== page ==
But we’re no Hawaii.
Gallup’s poll, which they conduct annually, has found the Aloha State to be the happiest state in the union every year for the past 6 years.
But Minnesota still generates its fair share of smiles, coming in at #9.
So how do they determine happiness?
“These state-level data are based on more than 177,000 interviews with U.S. adults across all 50 states, conducted from January to December 2016. The Well-Being Index is calculated on a scale of 0 to 100, where 0 represents the lowest possible well-being and 100 represents the highest possible well-being. In most cases, a difference of 0.5 to 1.0 points in the Well-Being Index score between any two states represents a statistically significant gap.”
Questions asked in the interview revolve around lifestyle, job, income, leisure, etc., and it seems that in Minnesota we generally feel pretty good about things with a 63.2 score.
Winter? No problem.
But it looks like the country as a whole is feeling a little better about life, as the U.S. Well-Being Index score rose from 61.7 in 2015 to a whopping 62.1 in 2016. Which, according to their above statement, is a “statistically significant gap.”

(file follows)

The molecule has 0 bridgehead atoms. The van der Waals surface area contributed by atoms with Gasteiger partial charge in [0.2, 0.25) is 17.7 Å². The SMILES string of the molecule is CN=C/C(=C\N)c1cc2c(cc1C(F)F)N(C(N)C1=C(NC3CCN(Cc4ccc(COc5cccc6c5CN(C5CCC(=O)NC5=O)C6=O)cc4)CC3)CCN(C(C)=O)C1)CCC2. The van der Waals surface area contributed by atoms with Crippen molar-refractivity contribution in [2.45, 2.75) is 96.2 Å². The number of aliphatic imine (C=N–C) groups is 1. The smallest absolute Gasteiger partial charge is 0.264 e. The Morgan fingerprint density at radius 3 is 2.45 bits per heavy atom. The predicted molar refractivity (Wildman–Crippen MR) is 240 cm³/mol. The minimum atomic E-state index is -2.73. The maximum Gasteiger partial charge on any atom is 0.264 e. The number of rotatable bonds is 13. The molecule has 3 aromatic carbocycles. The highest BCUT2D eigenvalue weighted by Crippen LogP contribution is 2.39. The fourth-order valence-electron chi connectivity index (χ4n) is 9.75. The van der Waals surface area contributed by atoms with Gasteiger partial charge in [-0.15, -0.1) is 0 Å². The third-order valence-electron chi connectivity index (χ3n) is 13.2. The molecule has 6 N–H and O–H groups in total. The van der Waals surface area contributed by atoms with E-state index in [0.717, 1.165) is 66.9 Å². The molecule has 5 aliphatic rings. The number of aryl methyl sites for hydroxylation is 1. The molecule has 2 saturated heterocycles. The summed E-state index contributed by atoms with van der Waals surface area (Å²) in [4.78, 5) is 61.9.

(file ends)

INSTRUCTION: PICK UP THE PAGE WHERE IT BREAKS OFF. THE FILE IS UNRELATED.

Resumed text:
The latest poll also follows previous trends in terms of well-being related to region: States with the highest well-being are generally located in the Northern Plains and the Mountain West (top 2 states Hawaii and Alaska notwithstanding…), as well as in parts of the Northeast and the Southwest parts of the country.
The states with the lowest scores are found in the South and the industrial Midwest.
Read the whole study, including the implications of the data and how things external factors, like health insurance, are just as important as internal factors, for example Americans’ own feelings of self-worth, play a role in the rankings: